In consideration of achieving good manageability of the photographic lens, the angle of rotation of the distance adjusting ring is generally taken at a considerably large value as indicated at θ in FIG. 2. If the focusing lens member is moved in the opposite direction to that in which the in-focus signal is detected in a least time, as has been mentioned above, it will take a very long time to arrive at the in-focus position. Even with the other types than the TTL one, when the angle of rotation of the distance adjusting ring 12 is large, a considerably long time is necessary to reach the in-focus condition.
An object of the present invention is to eliminate the above-described problem and to provide for the lens mounting with an intermediate stopper capable of altering the range of movement of the focusing lens member so that as the range of movement of the focusing lens member is decreased, the time necessary to reach the in-focus condition is shortened, thereby it being made possible to achieve speed up of automatic focusing. What is essential to the present invention is that the lens mounting for the camera in which the object distance is detected and by its detection signal the distance adjusting ring is rotated to move the focusing lens member to the in-focus position is characterized by the provision of a retractable intermediate stopper at an intermediate point in the entire range of rotation of the aforesaid distance adjusting ring.
FIG. 1 is a sectional view of a typical example of the conventional lens mounting.
FIG. 2 is a cross-sectional view taken along A--A line of FIG. 1.
FIGS. 3 to 4 illustrate embodiments of the lens mounting according to the present invntion, with FIG. 3 being a sectional view of the first embodiemnt.
FIGS. 4 and 5 are cross-sectional views taken along B--B line of FIG. 3.
FIG. 6 is a sectional view of the second embodiment.
FIG. 7 is a cross-sectional view taken along C--C line of FIG. 6.
FIG. 8 is a cross-sectional view taken along C--C line of FIG. 6 when the distance adjusting ring is set to an object at infinity.
FIG. 9 is a sectional view of the third embodiment.
FIG. 10 is an exploded perspective view of the main parts of FIG. 9.
FIG. 11 is a cross-sectional view taken along D--D line of FIG. 9.
FIG. 12 is similar to FIG. 11 except that the distance adjusting ring is set to an object at infinity.
FIG. 13 is a sectional view of the fourth embodiment.
FIG. 14 is a cross-sectional view taken along E--E line of FIG. 13 when a switch 35 is in use.
The present invention will next be described in great detail in connection with embodiments thereof by reference to FIG. 3 and those that follow. The same reference characters have been employed to denote similar parts to those shown in FIGS. 1 and 2 in construction and arrangement unless otherwise particularly stated.
Now, FIGS. 3 and 4 illustrate the first embodiment of the present invention where the outer barrel 4 is provided with an axially elongated slot 20 in which is movably fitted an intermediate stopper 21 so that the stopper 21 is movable in an axial direction indicated by arrow in FIG. 3.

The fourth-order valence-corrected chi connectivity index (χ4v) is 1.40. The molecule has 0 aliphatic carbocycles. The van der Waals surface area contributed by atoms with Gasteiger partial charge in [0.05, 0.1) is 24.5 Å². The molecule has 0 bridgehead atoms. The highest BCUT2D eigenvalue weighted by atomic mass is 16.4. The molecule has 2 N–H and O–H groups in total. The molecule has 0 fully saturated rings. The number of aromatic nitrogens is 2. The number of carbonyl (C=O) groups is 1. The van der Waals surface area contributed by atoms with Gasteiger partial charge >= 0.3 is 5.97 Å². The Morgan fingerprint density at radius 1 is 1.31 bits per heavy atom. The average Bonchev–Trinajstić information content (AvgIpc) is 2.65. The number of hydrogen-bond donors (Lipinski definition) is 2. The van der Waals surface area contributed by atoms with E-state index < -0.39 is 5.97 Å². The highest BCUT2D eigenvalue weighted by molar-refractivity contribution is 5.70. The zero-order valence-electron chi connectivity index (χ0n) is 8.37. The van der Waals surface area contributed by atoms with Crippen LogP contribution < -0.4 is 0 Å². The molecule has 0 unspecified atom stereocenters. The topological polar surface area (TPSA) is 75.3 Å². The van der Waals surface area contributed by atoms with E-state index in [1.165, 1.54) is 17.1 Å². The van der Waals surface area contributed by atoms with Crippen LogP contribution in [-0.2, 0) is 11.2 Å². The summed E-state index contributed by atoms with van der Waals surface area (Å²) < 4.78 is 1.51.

In general, a majority of the photographic situations which may be encountered by the auto-focus cameras are infinitely distant objects such as a landscape to portraitures at distances of not less than 1 meter, while closeup exposures are relatively few. Therefore, if a limitation is applied that only objects ranging from infinity to portraiture distances have to be photographed, the angle of rotation of the distance adjusting ring 12 can be reduced to a considerably small value as indicated by θ1 in FIG. 4. When the range within which the projection 12b of the distance adjusting ring is movable is limited to θ1 by the intermediate stopper 21, the time until the image is in focus can be shortened to a large extent.
FIGS. 3 and 4 illustrate an operative position of the intermediate stopper 21. When the projection 12b is in contact with the shoulder 4c, the photographic lens is focused to an infinitely distant object, and when the projection 12b is in contact with the intermediate stopper 21, focusing is effected to an object distance of about 1 meter. When to further approach an object similarly to the general photographic lens, the intermediate stopper 21 has to be moved in the direction of arrow of FIG. 3 to be retracted from the path of movement of the projection 12b, whereby the range of rotation of the distance adjusting ring 12 is altered to the conventional one indicated by θ in FIG. 2. Thus, as in the ordinary cameras, shots with focusing from infinity to closeup become possible to make.
An exceptional way of utilizing the stopper 21 is that when of the projection 12b of the distance adjusting ring lies in another region θ2 as shown in FIG. 5, the intermediate stopper 21 is inserted into the operative position, whereby focusing is effected only to shorter object distances than 1 meter, with an advantage that the time necessary to reach the in-focus condition is shortened also in closeup photography.
FIGS. 6 to 8 illustrate the second embodiment obtained by partly modifying the first embodiment. In this case, provided on the circumference of the distance adjusting ring 12 is a partly cutout flange 22 so that it is in a certain region of the focusing range that the intermediate stopper 21 is hindered from retracting as it abuts against the flange 22. In FIG. 6 the operative position of the intermediate stopper 21 is illustrated by the solid lines, while the retracted position of the intermediate stopper 21 past the cutout portion of the flange 22 is illustrated by dashed lines.
FIG. 7 in a cross-sectional view taken along C--C line of FIG. 6 illustrates the distance adjusting ring 12 lying in the first region of the focusing range. At any point in the range except those for the infinite and minimum object distances, the intermediate stopper 21 is prevented from axially moving. FIG. 8 illustrates the terminal focusing position of the distance adjusting ring 12 for an infinitely distant object where the intermediate stopper 21 is allowed to axially move.